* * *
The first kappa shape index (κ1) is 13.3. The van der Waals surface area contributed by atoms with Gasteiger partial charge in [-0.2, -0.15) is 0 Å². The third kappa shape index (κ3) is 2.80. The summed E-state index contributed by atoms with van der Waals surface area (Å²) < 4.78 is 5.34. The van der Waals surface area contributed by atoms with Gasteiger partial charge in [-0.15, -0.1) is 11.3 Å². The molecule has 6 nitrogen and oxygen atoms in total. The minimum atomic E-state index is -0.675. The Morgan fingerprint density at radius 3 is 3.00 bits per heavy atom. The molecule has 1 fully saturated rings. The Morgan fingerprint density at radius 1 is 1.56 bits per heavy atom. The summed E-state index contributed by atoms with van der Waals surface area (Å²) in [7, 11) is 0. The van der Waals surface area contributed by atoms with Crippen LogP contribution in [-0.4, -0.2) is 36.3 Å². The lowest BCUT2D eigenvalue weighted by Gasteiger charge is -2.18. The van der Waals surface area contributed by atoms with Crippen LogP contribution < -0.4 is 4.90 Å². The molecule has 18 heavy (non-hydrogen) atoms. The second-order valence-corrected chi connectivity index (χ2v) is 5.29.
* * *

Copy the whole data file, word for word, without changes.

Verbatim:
The first kappa shape index (κ1) is 13.3. The van der Waals surface area contributed by atoms with Gasteiger partial charge in [-0.2, -0.15) is 0 Å². The third kappa shape index (κ3) is 2.80. The summed E-state index contributed by atoms with van der Waals surface area (Å²) < 4.78 is 5.34. The van der Waals surface area contributed by atoms with Gasteiger partial charge in [-0.15, -0.1) is 11.3 Å². The molecule has 6 nitrogen and oxygen atoms in total. The minimum atomic E-state index is -0.675. The Morgan fingerprint density at radius 3 is 3.00 bits per heavy atom. The molecule has 1 fully saturated rings. The Morgan fingerprint density at radius 1 is 1.56 bits per heavy atom. The summed E-state index contributed by atoms with van der Waals surface area (Å²) in [7, 11) is 0. The van der Waals surface area contributed by atoms with Crippen LogP contribution in [-0.4, -0.2) is 36.3 Å². The lowest BCUT2D eigenvalue weighted by Gasteiger charge is -2.18. The van der Waals surface area contributed by atoms with Crippen LogP contribution < -0.4 is 4.90 Å². The molecule has 18 heavy (non-hydrogen) atoms. The second-order valence-corrected chi connectivity index (χ2v) is 5.29.